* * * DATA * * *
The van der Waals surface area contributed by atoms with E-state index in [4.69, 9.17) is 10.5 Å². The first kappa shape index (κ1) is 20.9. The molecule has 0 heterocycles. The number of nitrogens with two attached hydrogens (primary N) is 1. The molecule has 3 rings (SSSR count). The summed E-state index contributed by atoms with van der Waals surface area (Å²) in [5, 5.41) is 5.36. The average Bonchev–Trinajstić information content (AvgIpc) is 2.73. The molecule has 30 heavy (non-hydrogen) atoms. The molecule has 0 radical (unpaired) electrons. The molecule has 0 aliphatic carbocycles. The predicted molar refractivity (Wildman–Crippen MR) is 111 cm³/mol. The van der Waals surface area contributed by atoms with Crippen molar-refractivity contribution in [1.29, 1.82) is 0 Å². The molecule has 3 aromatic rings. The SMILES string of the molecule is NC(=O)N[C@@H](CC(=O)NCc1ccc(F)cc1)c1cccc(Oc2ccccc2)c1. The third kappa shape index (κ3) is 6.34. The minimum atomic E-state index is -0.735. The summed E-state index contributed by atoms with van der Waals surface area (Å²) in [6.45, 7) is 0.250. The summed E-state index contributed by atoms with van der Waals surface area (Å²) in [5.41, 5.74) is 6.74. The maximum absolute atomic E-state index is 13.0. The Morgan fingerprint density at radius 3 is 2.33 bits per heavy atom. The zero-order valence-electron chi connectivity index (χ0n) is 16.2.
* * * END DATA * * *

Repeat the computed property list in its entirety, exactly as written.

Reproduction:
The van der Waals surface area contributed by atoms with E-state index in [4.69, 9.17) is 10.5 Å². The first kappa shape index (κ1) is 20.9. The molecule has 0 heterocycles. The number of nitrogens with two attached hydrogens (primary N) is 1. The molecule has 3 rings (SSSR count). The summed E-state index contributed by atoms with van der Waals surface area (Å²) in [5, 5.41) is 5.36. The average Bonchev–Trinajstić information content (AvgIpc) is 2.73. The molecule has 30 heavy (non-hydrogen) atoms. The molecule has 0 radical (unpaired) electrons. The molecule has 0 aliphatic carbocycles. The predicted molar refractivity (Wildman–Crippen MR) is 111 cm³/mol. The van der Waals surface area contributed by atoms with Crippen molar-refractivity contribution in [1.29, 1.82) is 0 Å². The molecule has 3 aromatic rings. The SMILES string of the molecule is NC(=O)N[C@@H](CC(=O)NCc1ccc(F)cc1)c1cccc(Oc2ccccc2)c1. The third kappa shape index (κ3) is 6.34. The minimum atomic E-state index is -0.735. The summed E-state index contributed by atoms with van der Waals surface area (Å²) in [6.45, 7) is 0.250. The summed E-state index contributed by atoms with van der Waals surface area (Å²) in [5.41, 5.74) is 6.74. The maximum absolute atomic E-state index is 13.0. The Morgan fingerprint density at radius 3 is 2.33 bits per heavy atom. The zero-order valence-electron chi connectivity index (χ0n) is 16.2.